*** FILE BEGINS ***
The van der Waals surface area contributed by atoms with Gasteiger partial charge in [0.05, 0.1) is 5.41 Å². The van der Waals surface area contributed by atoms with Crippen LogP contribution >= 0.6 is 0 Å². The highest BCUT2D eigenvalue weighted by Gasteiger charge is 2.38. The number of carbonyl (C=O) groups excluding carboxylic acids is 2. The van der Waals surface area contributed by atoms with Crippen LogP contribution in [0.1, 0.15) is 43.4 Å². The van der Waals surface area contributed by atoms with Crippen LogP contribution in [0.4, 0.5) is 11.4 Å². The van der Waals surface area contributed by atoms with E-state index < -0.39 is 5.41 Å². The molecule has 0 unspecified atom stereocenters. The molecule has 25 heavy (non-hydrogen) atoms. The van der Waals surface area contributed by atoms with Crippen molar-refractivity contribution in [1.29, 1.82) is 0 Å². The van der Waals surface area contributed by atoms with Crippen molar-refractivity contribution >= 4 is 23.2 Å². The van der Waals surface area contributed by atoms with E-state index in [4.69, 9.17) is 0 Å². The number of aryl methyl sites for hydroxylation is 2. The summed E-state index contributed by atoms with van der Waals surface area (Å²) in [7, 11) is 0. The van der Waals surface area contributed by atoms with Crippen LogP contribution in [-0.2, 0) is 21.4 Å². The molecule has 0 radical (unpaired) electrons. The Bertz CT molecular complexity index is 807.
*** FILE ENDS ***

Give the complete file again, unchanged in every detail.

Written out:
The van der Waals surface area contributed by atoms with Gasteiger partial charge in [0.05, 0.1) is 5.41 Å². The van der Waals surface area contributed by atoms with Crippen LogP contribution >= 0.6 is 0 Å². The highest BCUT2D eigenvalue weighted by Gasteiger charge is 2.38. The number of carbonyl (C=O) groups excluding carboxylic acids is 2. The van der Waals surface area contributed by atoms with Crippen LogP contribution in [0.1, 0.15) is 43.4 Å². The van der Waals surface area contributed by atoms with Crippen LogP contribution in [0.4, 0.5) is 11.4 Å². The van der Waals surface area contributed by atoms with E-state index < -0.39 is 5.41 Å². The molecule has 0 unspecified atom stereocenters. The molecule has 25 heavy (non-hydrogen) atoms. The van der Waals surface area contributed by atoms with Crippen molar-refractivity contribution in [1.29, 1.82) is 0 Å². The van der Waals surface area contributed by atoms with Crippen molar-refractivity contribution >= 4 is 23.2 Å². The van der Waals surface area contributed by atoms with E-state index in [4.69, 9.17) is 0 Å². The number of aryl methyl sites for hydroxylation is 2. The summed E-state index contributed by atoms with van der Waals surface area (Å²) in [7, 11) is 0. The van der Waals surface area contributed by atoms with Crippen LogP contribution in [-0.2, 0) is 21.4 Å². The molecule has 0 radical (unpaired) electrons. The Bertz CT molecular complexity index is 807.